Rewarding the Player
Any game design resource will tell you that you need to constantly reward your player for his good deeds and right gameplay decisions. That would reinforce his confidence and keep his interest in the game. True. As a gamer, I can see that. Sound and graphical cues inform me I'm on the right path - which is great, isn't it?
As a designer, I must say I was never concerned with rewarding as I should be. I recognise this as a personal weakness, not as an artistic statement (and maybe that's the real cause of my discontentment). Still, I feel this constant rewarding and punishment should be questioned in the name of experimental game design. The problem, as I see it, is that instant gratifications like those might lead to a conditional behaviour, much like Pavlov's dog, from the player. Maybe we should let the player investigate and decide on his actions` positives and negative effects for himself.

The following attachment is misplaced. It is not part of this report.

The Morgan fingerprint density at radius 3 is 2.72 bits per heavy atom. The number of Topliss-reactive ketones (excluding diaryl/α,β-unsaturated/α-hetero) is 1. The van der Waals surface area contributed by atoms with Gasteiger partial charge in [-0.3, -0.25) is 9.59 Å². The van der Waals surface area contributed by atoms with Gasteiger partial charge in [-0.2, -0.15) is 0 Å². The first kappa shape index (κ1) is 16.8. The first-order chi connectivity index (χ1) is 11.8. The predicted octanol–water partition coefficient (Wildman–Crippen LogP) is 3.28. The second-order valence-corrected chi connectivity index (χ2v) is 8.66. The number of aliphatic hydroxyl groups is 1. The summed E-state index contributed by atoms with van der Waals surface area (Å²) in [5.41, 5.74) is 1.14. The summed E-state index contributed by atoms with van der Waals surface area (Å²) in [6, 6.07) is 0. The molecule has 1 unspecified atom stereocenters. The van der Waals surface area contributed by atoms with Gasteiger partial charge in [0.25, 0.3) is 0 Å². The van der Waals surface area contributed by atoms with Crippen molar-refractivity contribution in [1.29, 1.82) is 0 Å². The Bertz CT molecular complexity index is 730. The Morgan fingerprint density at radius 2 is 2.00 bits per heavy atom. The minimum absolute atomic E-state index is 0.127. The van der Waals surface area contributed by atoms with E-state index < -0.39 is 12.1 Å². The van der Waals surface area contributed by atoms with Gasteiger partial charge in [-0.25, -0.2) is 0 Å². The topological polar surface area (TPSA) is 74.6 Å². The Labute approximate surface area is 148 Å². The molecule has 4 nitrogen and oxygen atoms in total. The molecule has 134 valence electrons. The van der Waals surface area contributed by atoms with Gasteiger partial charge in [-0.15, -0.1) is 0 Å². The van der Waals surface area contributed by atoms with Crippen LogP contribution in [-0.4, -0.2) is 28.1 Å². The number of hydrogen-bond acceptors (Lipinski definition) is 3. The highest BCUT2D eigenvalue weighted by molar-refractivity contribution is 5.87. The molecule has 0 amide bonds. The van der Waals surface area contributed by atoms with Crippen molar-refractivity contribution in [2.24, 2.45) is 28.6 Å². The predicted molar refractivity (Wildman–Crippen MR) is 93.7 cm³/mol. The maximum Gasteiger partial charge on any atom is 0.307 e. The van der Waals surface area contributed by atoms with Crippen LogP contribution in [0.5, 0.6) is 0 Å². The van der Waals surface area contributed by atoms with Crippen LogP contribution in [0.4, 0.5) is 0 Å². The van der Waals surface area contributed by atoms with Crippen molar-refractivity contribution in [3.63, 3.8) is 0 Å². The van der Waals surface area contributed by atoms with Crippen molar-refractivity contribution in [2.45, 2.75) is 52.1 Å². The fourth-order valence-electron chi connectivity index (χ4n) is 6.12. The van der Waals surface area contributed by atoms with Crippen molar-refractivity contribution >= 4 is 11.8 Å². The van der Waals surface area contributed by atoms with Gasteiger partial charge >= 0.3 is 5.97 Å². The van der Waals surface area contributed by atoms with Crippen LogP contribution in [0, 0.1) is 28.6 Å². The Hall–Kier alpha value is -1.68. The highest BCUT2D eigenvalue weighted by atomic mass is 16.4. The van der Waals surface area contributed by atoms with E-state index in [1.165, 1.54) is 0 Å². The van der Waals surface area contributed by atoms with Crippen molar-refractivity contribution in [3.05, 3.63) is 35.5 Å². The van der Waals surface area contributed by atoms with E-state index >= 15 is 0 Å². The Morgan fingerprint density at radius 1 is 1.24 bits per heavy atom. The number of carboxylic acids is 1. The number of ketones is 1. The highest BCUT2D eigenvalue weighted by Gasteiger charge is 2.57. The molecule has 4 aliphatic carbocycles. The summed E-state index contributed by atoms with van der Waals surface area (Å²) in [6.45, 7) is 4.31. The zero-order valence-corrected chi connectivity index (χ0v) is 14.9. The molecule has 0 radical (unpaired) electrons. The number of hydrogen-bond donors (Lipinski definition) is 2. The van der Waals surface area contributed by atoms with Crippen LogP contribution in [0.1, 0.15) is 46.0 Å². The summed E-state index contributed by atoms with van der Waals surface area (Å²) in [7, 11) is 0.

Maybe a more open-ended scheme should hint the player more about his possibilities, and be less judgemental. Yes, rewarding is very helpful at teaching the game basics, but the player shouldn't play all the time just to feel he is doing things right and being appreciated - he should be the one appreciating things, once in a while.
Although I can see its importance to game design (just think of most casual games - they probably wouldn't work so great without this reinforcement), I think this approach is related to the traditional win-lose scheme of games. What we might need (as I suggested here) is more ambiguity, less certainties, so games, as the art form they are, can be more freely interpreted by the players. Sure, this advice is to be taken from a minority of game genres and styles. Still, the current model of reward and punishment is something I feel could be challenged more often.